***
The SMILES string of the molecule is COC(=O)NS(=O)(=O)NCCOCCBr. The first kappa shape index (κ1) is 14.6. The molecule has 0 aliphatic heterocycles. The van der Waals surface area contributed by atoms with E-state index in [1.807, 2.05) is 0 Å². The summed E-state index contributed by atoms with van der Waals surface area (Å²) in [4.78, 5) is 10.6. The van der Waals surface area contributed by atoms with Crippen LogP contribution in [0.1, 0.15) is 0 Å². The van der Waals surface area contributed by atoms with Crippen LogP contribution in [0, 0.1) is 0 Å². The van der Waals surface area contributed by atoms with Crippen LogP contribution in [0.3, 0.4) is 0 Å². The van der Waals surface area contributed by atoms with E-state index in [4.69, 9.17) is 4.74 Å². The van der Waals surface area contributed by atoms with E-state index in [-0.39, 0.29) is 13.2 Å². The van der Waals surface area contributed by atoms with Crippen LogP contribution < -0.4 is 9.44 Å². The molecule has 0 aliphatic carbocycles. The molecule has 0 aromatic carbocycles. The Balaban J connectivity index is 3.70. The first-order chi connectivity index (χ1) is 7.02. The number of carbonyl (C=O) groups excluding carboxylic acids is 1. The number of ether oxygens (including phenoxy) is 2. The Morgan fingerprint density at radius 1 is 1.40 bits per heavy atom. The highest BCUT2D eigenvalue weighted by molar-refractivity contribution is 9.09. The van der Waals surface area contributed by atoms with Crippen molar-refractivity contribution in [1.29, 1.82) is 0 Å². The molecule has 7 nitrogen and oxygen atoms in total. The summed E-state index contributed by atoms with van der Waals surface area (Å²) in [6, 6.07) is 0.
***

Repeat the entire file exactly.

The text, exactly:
The SMILES string of the molecule is COC(=O)NS(=O)(=O)NCCOCCBr. The first kappa shape index (κ1) is 14.6. The molecule has 0 aliphatic heterocycles. The van der Waals surface area contributed by atoms with E-state index in [1.807, 2.05) is 0 Å². The summed E-state index contributed by atoms with van der Waals surface area (Å²) in [4.78, 5) is 10.6. The van der Waals surface area contributed by atoms with Crippen LogP contribution in [0.1, 0.15) is 0 Å². The van der Waals surface area contributed by atoms with Crippen LogP contribution in [0, 0.1) is 0 Å². The van der Waals surface area contributed by atoms with Crippen LogP contribution in [0.3, 0.4) is 0 Å². The van der Waals surface area contributed by atoms with E-state index in [4.69, 9.17) is 4.74 Å². The van der Waals surface area contributed by atoms with E-state index in [-0.39, 0.29) is 13.2 Å². The van der Waals surface area contributed by atoms with Crippen LogP contribution < -0.4 is 9.44 Å². The molecule has 0 aliphatic carbocycles. The molecule has 0 aromatic carbocycles. The Balaban J connectivity index is 3.70. The first-order chi connectivity index (χ1) is 7.02. The number of carbonyl (C=O) groups excluding carboxylic acids is 1. The number of ether oxygens (including phenoxy) is 2. The Morgan fingerprint density at radius 1 is 1.40 bits per heavy atom. The highest BCUT2D eigenvalue weighted by molar-refractivity contribution is 9.09. The van der Waals surface area contributed by atoms with Crippen molar-refractivity contribution in [1.29, 1.82) is 0 Å². The molecule has 7 nitrogen and oxygen atoms in total. The summed E-state index contributed by atoms with van der Waals surface area (Å²) in [6, 6.07) is 0.